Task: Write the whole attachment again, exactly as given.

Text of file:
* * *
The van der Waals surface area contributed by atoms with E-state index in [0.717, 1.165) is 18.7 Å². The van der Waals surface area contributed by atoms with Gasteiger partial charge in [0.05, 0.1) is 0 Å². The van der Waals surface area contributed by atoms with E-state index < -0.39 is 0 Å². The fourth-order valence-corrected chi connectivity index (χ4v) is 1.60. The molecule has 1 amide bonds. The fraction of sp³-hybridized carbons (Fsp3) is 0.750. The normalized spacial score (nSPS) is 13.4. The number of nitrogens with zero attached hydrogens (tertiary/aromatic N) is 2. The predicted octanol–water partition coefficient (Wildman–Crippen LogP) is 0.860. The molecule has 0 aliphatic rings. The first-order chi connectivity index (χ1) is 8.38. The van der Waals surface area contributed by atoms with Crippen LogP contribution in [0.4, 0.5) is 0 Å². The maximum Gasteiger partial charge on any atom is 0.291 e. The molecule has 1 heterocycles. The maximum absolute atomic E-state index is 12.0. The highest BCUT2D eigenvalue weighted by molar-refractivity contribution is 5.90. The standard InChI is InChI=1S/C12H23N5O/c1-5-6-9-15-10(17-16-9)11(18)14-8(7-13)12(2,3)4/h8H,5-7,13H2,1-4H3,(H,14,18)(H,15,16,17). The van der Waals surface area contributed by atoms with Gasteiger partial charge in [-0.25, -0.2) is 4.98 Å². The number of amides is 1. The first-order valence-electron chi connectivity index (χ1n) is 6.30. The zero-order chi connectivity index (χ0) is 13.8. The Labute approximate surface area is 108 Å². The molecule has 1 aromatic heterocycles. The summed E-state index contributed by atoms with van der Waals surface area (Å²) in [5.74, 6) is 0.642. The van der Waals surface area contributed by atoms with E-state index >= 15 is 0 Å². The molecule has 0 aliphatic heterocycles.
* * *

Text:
The van der Waals surface area contributed by atoms with E-state index in [0.717, 1.165) is 18.7 Å². The van der Waals surface area contributed by atoms with Gasteiger partial charge in [0.05, 0.1) is 0 Å². The van der Waals surface area contributed by atoms with E-state index < -0.39 is 0 Å². The fourth-order valence-corrected chi connectivity index (χ4v) is 1.60. The molecule has 1 amide bonds. The fraction of sp³-hybridized carbons (Fsp3) is 0.750. The normalized spacial score (nSPS) is 13.4. The number of nitrogens with zero attached hydrogens (tertiary/aromatic N) is 2. The predicted octanol–water partition coefficient (Wildman–Crippen LogP) is 0.860. The molecule has 0 aliphatic rings. The first-order chi connectivity index (χ1) is 8.38. The van der Waals surface area contributed by atoms with Crippen LogP contribution in [0.4, 0.5) is 0 Å². The maximum Gasteiger partial charge on any atom is 0.291 e. The molecule has 1 heterocycles. The maximum absolute atomic E-state index is 12.0. The highest BCUT2D eigenvalue weighted by molar-refractivity contribution is 5.90. The standard InChI is InChI=1S/C12H23N5O/c1-5-6-9-15-10(17-16-9)11(18)14-8(7-13)12(2,3)4/h8H,5-7,13H2,1-4H3,(H,14,18)(H,15,16,17). The van der Waals surface area contributed by atoms with Gasteiger partial charge in [-0.25, -0.2) is 4.98 Å². The number of amides is 1. The first-order valence-electron chi connectivity index (χ1n) is 6.30. The zero-order chi connectivity index (χ0) is 13.8. The Labute approximate surface area is 108 Å². The molecule has 1 aromatic heterocycles. The summed E-state index contributed by atoms with van der Waals surface area (Å²) in [5.74, 6) is 0.642. The van der Waals surface area contributed by atoms with E-state index >= 15 is 0 Å². The molecule has 0 aliphatic heterocycles.